Good vibrations

Engineers at the Fraunhofer Institute for Structural Durability and System Reliability have developed a novel noise-reduction system for trams.


Not only are tram drivers exposed to noise from surrounding traffic, but also to the noise made by their own vehicles.


The monotonous hum from the compressor in an air-conditioning unit above the driver’s seat, for example, is always clearly audible. While it is running, it produces vibrations that travel along the roof of the tram and reverberate inside the vehicle.


Until now, that is.


Because as part of the so-called InMAR project (Intelligent Materials for Noise Reduction), engineers at the Fraunhofer Institute for Structural Durability and System Reliability (LBF) in Darmstadt, Germany, have developed an active mounting that isolates the vibrations from the compressor and prevents them from being propagated to the tram roof.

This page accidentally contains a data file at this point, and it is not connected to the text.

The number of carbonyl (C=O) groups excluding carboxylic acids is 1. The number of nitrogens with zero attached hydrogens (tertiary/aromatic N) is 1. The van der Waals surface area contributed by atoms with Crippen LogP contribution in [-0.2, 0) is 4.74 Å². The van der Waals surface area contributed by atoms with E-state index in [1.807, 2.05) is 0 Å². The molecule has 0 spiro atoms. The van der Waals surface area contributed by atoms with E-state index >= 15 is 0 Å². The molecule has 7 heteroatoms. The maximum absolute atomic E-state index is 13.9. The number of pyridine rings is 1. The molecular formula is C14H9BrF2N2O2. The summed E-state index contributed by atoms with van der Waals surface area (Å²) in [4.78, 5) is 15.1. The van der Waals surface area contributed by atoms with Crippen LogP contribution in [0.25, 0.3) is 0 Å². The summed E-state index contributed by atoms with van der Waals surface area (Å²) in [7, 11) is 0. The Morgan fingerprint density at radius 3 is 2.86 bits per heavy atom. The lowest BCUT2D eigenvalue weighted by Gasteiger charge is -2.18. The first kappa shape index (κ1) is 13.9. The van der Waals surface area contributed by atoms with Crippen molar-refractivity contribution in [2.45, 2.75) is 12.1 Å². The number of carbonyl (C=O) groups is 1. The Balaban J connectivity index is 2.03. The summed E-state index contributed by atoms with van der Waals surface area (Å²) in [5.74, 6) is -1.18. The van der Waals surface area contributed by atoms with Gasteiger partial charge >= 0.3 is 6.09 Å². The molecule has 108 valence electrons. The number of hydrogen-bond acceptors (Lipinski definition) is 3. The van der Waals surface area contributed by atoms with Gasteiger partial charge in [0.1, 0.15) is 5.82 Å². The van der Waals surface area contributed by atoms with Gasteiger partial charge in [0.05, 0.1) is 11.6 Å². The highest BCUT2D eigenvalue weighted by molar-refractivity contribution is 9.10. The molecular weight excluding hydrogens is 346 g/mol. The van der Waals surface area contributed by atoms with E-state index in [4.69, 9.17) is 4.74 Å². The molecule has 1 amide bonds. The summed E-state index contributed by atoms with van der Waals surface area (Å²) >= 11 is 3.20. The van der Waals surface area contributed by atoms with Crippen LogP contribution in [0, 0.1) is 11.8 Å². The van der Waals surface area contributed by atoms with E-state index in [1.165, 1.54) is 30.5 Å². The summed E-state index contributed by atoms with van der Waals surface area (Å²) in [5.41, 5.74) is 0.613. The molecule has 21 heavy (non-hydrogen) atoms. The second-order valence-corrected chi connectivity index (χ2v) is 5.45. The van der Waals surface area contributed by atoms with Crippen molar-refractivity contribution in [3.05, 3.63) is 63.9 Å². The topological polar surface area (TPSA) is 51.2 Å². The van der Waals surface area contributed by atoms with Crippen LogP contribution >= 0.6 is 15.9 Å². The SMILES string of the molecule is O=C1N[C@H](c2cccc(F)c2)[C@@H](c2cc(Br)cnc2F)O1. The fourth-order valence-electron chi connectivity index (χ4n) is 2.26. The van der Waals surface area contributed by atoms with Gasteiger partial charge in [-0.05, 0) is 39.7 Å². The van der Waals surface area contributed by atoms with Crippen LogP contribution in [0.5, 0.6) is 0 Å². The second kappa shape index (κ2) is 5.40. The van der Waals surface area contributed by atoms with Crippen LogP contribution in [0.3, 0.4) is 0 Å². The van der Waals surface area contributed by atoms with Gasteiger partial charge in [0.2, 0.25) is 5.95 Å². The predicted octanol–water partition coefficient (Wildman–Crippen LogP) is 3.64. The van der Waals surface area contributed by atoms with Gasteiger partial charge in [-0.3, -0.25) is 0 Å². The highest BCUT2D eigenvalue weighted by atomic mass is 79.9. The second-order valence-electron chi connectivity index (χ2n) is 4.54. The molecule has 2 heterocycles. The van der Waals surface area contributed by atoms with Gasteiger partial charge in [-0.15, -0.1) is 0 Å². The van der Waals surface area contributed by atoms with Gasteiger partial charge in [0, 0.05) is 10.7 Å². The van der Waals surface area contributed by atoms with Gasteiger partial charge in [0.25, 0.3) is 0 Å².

Christoph Axt, a member of LBF’s mechatronics/adaptronics team, said: ‘Three active mountings are used to reduce vibrations from the compressor by up to 15 decibels, both over a wide frequency spectrum and at individually selectable frequencies.’


The original prototype, which was created for the InMAR project, has since been further developed in co-operation with ISYS Adaptive Solutions, and was shown at the 2009 Hannover Messe event.


With an eye to volume production, the engineers are now attempting to simplify the design.


More information on the InMAR research can be found here.